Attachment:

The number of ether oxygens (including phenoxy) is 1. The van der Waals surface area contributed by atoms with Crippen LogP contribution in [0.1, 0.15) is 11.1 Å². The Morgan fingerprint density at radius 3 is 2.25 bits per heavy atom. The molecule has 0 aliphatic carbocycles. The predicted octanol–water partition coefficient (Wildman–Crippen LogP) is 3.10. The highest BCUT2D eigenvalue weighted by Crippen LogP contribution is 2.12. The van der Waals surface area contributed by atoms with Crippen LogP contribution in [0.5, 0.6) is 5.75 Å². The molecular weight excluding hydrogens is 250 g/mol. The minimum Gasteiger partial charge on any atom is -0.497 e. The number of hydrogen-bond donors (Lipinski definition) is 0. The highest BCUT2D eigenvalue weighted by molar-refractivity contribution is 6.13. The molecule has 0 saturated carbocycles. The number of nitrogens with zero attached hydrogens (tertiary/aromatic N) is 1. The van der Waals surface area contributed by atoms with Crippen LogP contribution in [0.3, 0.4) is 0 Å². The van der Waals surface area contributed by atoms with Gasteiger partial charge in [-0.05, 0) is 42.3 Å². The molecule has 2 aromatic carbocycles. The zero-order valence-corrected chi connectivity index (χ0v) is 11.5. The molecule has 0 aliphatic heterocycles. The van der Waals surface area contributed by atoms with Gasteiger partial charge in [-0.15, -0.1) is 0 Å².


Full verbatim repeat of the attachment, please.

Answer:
The number of ether oxygens (including phenoxy) is 1. The van der Waals surface area contributed by atoms with Crippen LogP contribution in [0.1, 0.15) is 11.1 Å². The Morgan fingerprint density at radius 3 is 2.25 bits per heavy atom. The molecule has 0 aliphatic carbocycles. The predicted octanol–water partition coefficient (Wildman–Crippen LogP) is 3.10. The highest BCUT2D eigenvalue weighted by Crippen LogP contribution is 2.12. The van der Waals surface area contributed by atoms with Crippen LogP contribution in [0.5, 0.6) is 5.75 Å². The molecular weight excluding hydrogens is 250 g/mol. The minimum Gasteiger partial charge on any atom is -0.497 e. The number of hydrogen-bond donors (Lipinski definition) is 0. The highest BCUT2D eigenvalue weighted by molar-refractivity contribution is 6.13. The molecule has 0 saturated carbocycles. The number of nitrogens with zero attached hydrogens (tertiary/aromatic N) is 1. The van der Waals surface area contributed by atoms with Crippen LogP contribution in [0.3, 0.4) is 0 Å². The van der Waals surface area contributed by atoms with Gasteiger partial charge in [-0.05, 0) is 42.3 Å². The molecule has 2 aromatic carbocycles. The zero-order valence-corrected chi connectivity index (χ0v) is 11.5. The molecule has 0 aliphatic heterocycles. The van der Waals surface area contributed by atoms with Gasteiger partial charge in [-0.15, -0.1) is 0 Å².